There are a lot of Christian references so that Arthur was not remotely pagan at least in Malory's interpretation. However, the stories of the holy Grail etc. all point to a very Christian kingdom. there is little explicit mention of Camelot and the founding of Camelot, though there is the Round Table. The books center on one or another knight, starting with Arthur, but all of them skip back and forth between various knights. Also, often a knight's story would abruptly leave off, and whatever happened to him would be later obliquely referred to and eventually explained in the best tense. This especially annoyed me with the deaths of Sir Lamorak and Sir Tristram, each of which could have been a marvelous story on its own.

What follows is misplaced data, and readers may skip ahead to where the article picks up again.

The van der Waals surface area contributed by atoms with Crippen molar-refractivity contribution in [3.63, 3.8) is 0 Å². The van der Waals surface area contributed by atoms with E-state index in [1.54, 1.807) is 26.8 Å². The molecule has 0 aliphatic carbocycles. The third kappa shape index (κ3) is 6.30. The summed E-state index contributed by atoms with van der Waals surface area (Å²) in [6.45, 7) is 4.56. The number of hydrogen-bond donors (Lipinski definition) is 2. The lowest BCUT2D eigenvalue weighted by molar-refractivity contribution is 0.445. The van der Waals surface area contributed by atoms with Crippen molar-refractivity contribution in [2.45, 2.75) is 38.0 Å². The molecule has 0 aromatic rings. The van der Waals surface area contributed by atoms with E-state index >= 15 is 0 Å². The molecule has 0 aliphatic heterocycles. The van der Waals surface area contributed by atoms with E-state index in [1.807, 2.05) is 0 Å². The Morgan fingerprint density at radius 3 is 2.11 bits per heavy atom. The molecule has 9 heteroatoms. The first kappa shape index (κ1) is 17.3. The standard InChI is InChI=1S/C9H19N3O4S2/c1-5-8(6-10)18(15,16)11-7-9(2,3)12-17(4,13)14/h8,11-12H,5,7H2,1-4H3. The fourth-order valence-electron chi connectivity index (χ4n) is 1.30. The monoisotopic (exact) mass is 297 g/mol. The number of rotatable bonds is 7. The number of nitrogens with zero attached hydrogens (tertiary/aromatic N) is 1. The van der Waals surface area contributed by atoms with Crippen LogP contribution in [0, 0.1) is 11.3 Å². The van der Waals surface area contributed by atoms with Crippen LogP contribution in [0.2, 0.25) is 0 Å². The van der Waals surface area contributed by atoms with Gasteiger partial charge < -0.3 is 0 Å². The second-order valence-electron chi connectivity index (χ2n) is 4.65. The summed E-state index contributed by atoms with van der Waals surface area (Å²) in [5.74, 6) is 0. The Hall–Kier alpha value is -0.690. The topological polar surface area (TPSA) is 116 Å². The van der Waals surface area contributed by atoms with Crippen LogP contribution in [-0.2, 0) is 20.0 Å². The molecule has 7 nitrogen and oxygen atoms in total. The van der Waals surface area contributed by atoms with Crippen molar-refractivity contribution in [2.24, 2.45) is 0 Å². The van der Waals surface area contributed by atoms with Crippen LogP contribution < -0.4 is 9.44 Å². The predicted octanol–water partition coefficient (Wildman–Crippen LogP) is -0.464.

For the first time, I was able to read the full history of Sir Tristram and La Belle Isode, of which I knew only the bare bones. I also learned that Elaine, daughter of Sir Pellinore and Sir Galahad's mother, is a different person from the Maiden of Ascolat, also named Elaine. The latter, however, is the one who died and had herself placed in a barge to Camelot to announce that she had died for Sir Lancelot's love. The first Elaine also died, presumably for Lancelot's love, but the manner of her death is not explained. I also liked that there is a full book on Sir Gareth, who is my favorite knight of all, dating from TOFK. However, T.H. White messes a bit with how he dies. In his version, he dies in Sir Lancelot's defense, in Malory's, Lancelot accidentally kills him without knowing who he is.